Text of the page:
Joseph H. Williams

Current Position
Professor, Department of Ecology and Evolutionary Biology, University of Tennessee (UTK).

Research Interests
Evolution of plant reproduction; Gametophyte development and performance; Polyploidy; Plant mating systems.

BSA Service
Esau Award committee (2008-2010, Chair 2010); Associate Editor, American Journal of Botany (2012-present); Program director, Developmental and Structural section (2012-2015); Symposium Organizer, BOTANY 2015: The Ecology and Evolution of Pollen Performance; Webster award committee (2013 and 2015); BSA Treasurer (2013-2016); Pelton Award committee member (2014-2019; Chair 2017-2019); Acting Chair, BSA ad hoc Committee on Publisher Selection (2016-2017); Committee for Inaugural Kaplan Graduate Research Awards (2019-present).

Other Service
NSF panel member and reviewer (IOS, DEB, others); Associate Editor for AoB Plants, Plant Reproduction (current) and Scientific Reports (Plant Sciences section, 2011-2015); Director of Graduate Studies, Dept. of Ecology and Evolutionary Biology, UTK (2015-2018); Founding Board member of Tennessee Plant Research Center, UTK (2009-present). Mini-course in Evolution of Development of Plant Reproduction taught at two Brazilian Universities (Campinas, 2009; Natal, 2018).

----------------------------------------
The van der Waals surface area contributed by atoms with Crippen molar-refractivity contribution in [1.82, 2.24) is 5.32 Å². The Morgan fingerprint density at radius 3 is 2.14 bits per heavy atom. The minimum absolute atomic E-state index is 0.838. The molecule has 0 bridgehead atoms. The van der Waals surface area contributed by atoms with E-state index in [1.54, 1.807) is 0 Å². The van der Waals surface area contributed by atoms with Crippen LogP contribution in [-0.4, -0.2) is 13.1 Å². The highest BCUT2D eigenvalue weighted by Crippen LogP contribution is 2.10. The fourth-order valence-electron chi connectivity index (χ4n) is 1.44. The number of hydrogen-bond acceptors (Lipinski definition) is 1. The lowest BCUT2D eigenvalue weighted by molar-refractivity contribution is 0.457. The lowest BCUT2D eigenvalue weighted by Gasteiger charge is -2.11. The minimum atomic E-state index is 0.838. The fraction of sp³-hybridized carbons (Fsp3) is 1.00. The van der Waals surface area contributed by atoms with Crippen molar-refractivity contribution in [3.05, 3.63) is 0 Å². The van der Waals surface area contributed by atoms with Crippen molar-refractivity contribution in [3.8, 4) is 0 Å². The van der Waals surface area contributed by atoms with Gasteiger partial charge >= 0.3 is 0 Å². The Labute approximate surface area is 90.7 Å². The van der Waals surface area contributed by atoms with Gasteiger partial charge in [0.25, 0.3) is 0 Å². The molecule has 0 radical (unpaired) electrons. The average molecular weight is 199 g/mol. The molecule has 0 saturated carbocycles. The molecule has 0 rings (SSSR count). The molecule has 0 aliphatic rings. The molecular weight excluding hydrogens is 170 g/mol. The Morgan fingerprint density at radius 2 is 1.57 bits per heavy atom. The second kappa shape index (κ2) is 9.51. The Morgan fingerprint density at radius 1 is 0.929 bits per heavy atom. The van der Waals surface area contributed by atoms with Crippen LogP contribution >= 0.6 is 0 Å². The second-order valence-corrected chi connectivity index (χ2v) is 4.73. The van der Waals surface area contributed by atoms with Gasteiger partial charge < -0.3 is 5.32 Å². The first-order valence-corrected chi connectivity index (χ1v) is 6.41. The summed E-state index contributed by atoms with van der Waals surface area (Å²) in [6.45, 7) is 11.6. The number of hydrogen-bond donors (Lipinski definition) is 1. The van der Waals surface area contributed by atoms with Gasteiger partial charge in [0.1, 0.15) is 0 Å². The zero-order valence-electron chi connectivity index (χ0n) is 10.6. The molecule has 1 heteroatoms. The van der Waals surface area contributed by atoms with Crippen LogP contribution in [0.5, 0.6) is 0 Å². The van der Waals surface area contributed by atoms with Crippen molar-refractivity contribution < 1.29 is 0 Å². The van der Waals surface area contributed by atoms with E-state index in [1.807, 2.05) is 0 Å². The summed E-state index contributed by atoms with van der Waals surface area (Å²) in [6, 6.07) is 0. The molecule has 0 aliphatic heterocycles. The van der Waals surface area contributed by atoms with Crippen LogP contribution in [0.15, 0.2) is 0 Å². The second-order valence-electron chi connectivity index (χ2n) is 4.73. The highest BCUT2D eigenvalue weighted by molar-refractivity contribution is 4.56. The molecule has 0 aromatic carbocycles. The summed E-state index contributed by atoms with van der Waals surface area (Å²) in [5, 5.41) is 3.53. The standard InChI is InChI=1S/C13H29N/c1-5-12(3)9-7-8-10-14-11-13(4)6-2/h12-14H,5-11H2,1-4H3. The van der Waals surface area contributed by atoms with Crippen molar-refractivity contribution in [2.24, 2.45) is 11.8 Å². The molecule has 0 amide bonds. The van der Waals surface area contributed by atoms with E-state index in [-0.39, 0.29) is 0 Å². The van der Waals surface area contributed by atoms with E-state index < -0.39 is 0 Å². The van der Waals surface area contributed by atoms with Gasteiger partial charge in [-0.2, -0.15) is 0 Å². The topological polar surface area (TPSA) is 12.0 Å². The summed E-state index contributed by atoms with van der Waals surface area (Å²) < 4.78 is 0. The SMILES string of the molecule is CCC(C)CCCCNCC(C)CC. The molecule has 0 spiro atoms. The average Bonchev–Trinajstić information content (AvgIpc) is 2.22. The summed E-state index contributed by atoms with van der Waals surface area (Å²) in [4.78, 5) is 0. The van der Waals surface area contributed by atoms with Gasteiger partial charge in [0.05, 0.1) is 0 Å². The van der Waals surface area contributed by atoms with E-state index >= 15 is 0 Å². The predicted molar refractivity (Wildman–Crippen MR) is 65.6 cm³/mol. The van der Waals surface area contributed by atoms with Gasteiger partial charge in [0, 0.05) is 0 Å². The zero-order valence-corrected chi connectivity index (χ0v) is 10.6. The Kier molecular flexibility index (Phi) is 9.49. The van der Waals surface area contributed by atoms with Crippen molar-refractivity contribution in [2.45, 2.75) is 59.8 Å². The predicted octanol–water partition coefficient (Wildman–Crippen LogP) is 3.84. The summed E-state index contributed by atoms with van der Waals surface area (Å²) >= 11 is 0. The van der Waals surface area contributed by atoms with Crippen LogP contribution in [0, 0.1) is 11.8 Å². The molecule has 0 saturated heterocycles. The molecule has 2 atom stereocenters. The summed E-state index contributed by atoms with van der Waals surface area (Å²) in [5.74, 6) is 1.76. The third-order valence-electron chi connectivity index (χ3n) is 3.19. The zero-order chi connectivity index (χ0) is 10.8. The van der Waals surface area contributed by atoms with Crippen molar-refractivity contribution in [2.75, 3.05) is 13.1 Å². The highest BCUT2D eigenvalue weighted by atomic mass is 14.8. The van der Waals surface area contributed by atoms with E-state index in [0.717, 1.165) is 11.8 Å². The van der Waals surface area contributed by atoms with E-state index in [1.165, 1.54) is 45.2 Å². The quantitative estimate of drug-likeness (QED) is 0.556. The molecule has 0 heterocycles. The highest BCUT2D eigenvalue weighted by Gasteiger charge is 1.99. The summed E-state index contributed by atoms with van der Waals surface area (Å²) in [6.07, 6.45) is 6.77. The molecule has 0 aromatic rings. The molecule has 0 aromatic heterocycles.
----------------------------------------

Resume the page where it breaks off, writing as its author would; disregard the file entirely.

Statement of Interest
I’m an organismal biologist at heart. Like many, I was first attracted to biology via organismal, field-oriented courses, but then chased research questions into the lab and computer. During my career, academia gradually moved away from organism-centered disciplines, and I valued the BSA’s niche as a reservoir for the organismal perspective. The BSA has been a real leader in community building among researchers and educators at all biological levels, and on the National and International stage. I’ve been involved in many facets of the BSA, and I believe I can play a creative role in advancing the goals of the Society as new challenges arise. Some of these challenges will undoubtedly be related to protecting the Society during economic downturn and maintaining the value and visibility of science in public discourse.